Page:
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Thursday, May 12th, 2005 by Franki

TechWeb have an interesting article about the growth of Firefox and how the growth that was initially thought to be a temporary has in fact turned out to be quite consistent. Worth a read.

The recently disclosed Firefox flaws had many thinking that perhaps the browser security issue isn’t as clear cut as initially thought. One thing is clear though. In less then a week after the flaws were disclosed, the Mozilla foundation have already patched the flaws and released version 1.0.4 that addresses the newly disclosed flaws. This should put to rest the argument that Open Source applications like Firefox are not patched as quickly as their proprietary versions.

Don’t get me wrong, I am not a Firefox zealot who holds all other browsers in disdain, I actually don’t mind Opera, and Safari seems very nice also. My main reasons for focusing on Firefox is that it is an open community who makes a standards compliant browser with the best security features they know how to add. I don’t believe that you should need a specific companies browser (and thereby their Operating System) to consistently browse the web. I also believe that there should be a good cross platform browser at no cost. That doesn’t mean there isn’t a place for the likes of Opera, but you should not have to pay for basic web browsing. If you buy Opera, you should do so because you like one of the features it has that the others don’t. Internet Explorer is a good example of one companies efforts to make the Internet reliant on the products of that one company. Luckily the tactic backfired and they are being forced to re-address the issue. It was a close thing though. If Firefox hadn’t came out and taken a large chunk of IE’s market share, we may have seen less W3C standards compliance in IE7 rather than more. So the Internet remains (for now at least) a free and open set of standards that do not rely on any one company to prosper. Just as it should be.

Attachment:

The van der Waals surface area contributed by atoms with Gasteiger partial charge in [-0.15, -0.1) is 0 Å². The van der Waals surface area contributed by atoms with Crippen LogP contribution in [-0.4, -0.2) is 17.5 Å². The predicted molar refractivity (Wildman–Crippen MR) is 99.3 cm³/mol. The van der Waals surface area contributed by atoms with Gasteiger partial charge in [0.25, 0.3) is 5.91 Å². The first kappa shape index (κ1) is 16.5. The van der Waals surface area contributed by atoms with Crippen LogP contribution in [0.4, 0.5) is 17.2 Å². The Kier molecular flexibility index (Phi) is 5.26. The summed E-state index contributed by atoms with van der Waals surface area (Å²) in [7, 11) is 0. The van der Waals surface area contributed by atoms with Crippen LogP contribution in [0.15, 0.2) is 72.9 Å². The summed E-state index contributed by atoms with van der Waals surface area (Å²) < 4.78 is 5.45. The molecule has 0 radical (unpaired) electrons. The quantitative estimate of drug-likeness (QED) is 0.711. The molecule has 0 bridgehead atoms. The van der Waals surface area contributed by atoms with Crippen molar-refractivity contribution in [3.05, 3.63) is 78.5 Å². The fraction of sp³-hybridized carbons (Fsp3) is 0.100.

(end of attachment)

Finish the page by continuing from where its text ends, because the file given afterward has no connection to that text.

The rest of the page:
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Monday, May 9th, 2005 by Franki

I have a pet peeve. When a big company jumps on a technology bandwagon, I expect their software to work at least as well as the little guys. In this instance I’m talking about RSS feeds. Once the friend of bloggers everywhere, now it’s being picked up by all manner of news sites. Badly much of the time I might add. In this case I’m talking about the ABCnews tech feed and the Reuters tech feed, though they are by no means the only offenders. I have around 60 feeds I read on a daily basis to stay up to date with the latest tech news and many of the feeds are from blogs or small news sites. I find it ironic that the little guys got it right and the big guys feeds seem to insist that you download all the top stories each time your reader checks for updates. The result is that my feed folders for those sites are full of multiple entries for the same headlines. Come on guys, RSS isn’t rocket science, it’s XML and fairly simple XML at that. If your tech guys can’t get that right they shouldn’t be writing about tech issues. Getting your RSS feeds working correctly is to your own benefit. If your readers are only download new additions, then you’re saving bandwidth, if your feeds cause them to download the whole lot every time they check for updates, you’ll not only increase users annoyance, you’ll also be increasing the bandwidth drain on your site. Remember, conditional GET is a good thing folks.